This post is part of a new series that we’ll be sharing occasionally. Instead of focusing on a subject specifically tied to personal injury law, this series will deal with more general legal topics including legal process and courtroom rules. We believe these posts will help people understand the legal system and leave readers better prepared for being involved in a civil lawsuit in California, including working with our San Francisco and Sacramento personal injury law firm and our Northern California small business attorney. In this post, we focus on the hearsay rule and what it means for the admissibility of statements made outside of court.
Many people have a passing familiarity with the term “hearsay,” perhaps from legal television shows. Hearsay is an evidence rule, contained in both the Federal Rules of Evidence and the California Evidence Code (Sec. 1200). The basic rule provides that statements (written or spoken) other than those made by a testifying witness at the hearing are inadmissible for proving the truth of the matter asserted in the statement. The basic concerns are that these statements were not made under oath, the judge/jury cannot observe the speaker (aka the “declarant”) for signs of honesty, and the opposing side was not able to cross-examine the declarant. As such, hearsay is thought to be unreliable.
Hearsay and “The Truth of the Matter”
Hearsay is only inadmissible when offered “for the truth of the matter asserted.” For example, a witness’s statement at the scene of a crash that “He drove through that red light!” cannot be used to show the defendant did indeed drive through the red light. However, such a statement may be admitted for other purposes such as, among other reasons: A declarant’s state of mind (ex. a shooter who says “I am Superman” may not be sane); Time/place and the presence of the speaker (ex. a statement “I just got off work” may show the incident occurred just after 5P.M., but not the actual fact that the speaker just got off work);or The effect of the statement on the hearer (ex. “He took my purse!” might be offered to show why the listener chased and tackled someone). Additionally, words with legal effect, such as the defendant in a business case accepting a contract term, are not hearsay.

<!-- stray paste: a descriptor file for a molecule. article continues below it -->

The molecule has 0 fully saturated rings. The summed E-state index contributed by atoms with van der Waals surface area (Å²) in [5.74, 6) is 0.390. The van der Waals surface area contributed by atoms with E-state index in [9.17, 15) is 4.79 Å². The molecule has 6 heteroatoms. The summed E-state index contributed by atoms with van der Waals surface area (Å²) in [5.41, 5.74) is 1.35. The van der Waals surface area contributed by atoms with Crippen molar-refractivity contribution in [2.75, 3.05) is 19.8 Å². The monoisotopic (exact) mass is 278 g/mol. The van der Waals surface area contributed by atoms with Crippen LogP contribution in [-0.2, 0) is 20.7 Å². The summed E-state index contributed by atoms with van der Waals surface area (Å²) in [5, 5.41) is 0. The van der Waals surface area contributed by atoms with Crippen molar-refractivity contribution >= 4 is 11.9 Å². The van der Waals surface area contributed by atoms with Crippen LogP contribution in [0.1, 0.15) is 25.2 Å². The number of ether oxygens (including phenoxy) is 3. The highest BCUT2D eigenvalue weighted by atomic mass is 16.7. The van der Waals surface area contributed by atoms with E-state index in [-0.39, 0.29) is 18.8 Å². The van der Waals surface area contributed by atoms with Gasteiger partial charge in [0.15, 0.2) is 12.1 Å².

Even when a statement is hearsay and is being offered for the truth of the matter asserted, it may still be admissible under a hearsay exception (see California Evidence Code 1220-1380). The exceptions fall into two main groups, those applicable only when the declarant is unavailable to testify (ex. Statements made just prior to the speaker’s death; Prior testimony; Statements against a speaker’s interest) and those admissible regardless of availability (ex. Business records; Learned treatises; Statements about reputation for character).
The precise list of exceptions is a bit different in the state and federal courts. The Federal Rules also include a general “catchall” or “residual” exception (Rule 807), which makes hearsay admissible when it has sufficient guarantees of trustworthiness, is the best evidence available on a point, and admitting it serves the interests of justice. California does not have this “catchall” exception, so it is available to parties in federal courts but not in California state courts. However, the catchall is worth mention because it explains the general theory behind the exceptions overall – hearsay is usually barred because it is unreliable but the exceptions make it admissible in circumstances that suggest the statements are indeed trustworthy.
Using the Rules of Evidence in our Northern California Civil Court Cases
Evidence is a complex legal concept and the hearsay rule is one of its most complex components. An understanding of the rules of evidence is one of the reasons it is important to hire legal counsel. Whether it is in a personal injury or business case, our firm’s San Francisco civil claims lawyer uses the rules of evidence to tell our client’s story and to prevent the other side from using impermissible evidence.
See Related Blog Posts:
Spoliation: An Evidentiary Rule and a Commitment to Truth
(Picture by Bruce Bortin)